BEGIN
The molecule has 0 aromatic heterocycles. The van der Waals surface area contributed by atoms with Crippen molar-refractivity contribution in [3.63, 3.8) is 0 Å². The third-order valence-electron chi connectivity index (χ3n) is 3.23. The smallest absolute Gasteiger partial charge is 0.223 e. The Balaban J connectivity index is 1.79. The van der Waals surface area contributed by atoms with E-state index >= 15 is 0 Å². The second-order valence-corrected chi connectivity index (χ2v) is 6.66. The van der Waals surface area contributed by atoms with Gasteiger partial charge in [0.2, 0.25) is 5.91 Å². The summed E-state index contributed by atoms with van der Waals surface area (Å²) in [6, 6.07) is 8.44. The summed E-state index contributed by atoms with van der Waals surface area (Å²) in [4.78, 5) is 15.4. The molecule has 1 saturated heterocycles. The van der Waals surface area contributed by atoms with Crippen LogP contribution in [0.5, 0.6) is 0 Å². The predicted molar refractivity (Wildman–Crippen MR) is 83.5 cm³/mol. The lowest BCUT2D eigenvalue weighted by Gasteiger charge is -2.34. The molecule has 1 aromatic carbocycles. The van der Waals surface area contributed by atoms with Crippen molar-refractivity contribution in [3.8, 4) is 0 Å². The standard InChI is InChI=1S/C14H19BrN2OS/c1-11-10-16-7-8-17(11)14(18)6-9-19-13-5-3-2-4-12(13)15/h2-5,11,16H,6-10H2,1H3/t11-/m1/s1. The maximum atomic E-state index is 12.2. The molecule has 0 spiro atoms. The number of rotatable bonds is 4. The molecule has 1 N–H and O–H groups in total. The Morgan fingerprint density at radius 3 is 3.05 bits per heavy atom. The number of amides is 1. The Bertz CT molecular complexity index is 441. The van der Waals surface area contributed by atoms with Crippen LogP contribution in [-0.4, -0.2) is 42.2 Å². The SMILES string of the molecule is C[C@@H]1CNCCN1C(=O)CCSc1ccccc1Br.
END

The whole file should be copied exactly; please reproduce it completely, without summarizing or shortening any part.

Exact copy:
The molecule has 0 aromatic heterocycles. The van der Waals surface area contributed by atoms with Crippen molar-refractivity contribution in [3.63, 3.8) is 0 Å². The third-order valence-electron chi connectivity index (χ3n) is 3.23. The smallest absolute Gasteiger partial charge is 0.223 e. The Balaban J connectivity index is 1.79. The van der Waals surface area contributed by atoms with E-state index >= 15 is 0 Å². The second-order valence-corrected chi connectivity index (χ2v) is 6.66. The van der Waals surface area contributed by atoms with Gasteiger partial charge in [0.2, 0.25) is 5.91 Å². The summed E-state index contributed by atoms with van der Waals surface area (Å²) in [6, 6.07) is 8.44. The summed E-state index contributed by atoms with van der Waals surface area (Å²) in [4.78, 5) is 15.4. The molecule has 1 saturated heterocycles. The van der Waals surface area contributed by atoms with Crippen LogP contribution in [0.5, 0.6) is 0 Å². The predicted molar refractivity (Wildman–Crippen MR) is 83.5 cm³/mol. The lowest BCUT2D eigenvalue weighted by Gasteiger charge is -2.34. The molecule has 1 aromatic carbocycles. The van der Waals surface area contributed by atoms with Crippen molar-refractivity contribution in [3.8, 4) is 0 Å². The standard InChI is InChI=1S/C14H19BrN2OS/c1-11-10-16-7-8-17(11)14(18)6-9-19-13-5-3-2-4-12(13)15/h2-5,11,16H,6-10H2,1H3/t11-/m1/s1. The maximum atomic E-state index is 12.2. The molecule has 0 spiro atoms. The number of rotatable bonds is 4. The molecule has 1 N–H and O–H groups in total. The Morgan fingerprint density at radius 3 is 3.05 bits per heavy atom. The number of amides is 1. The Bertz CT molecular complexity index is 441. The van der Waals surface area contributed by atoms with Crippen LogP contribution in [-0.4, -0.2) is 42.2 Å². The SMILES string of the molecule is C[C@@H]1CNCCN1C(=O)CCSc1ccccc1Br.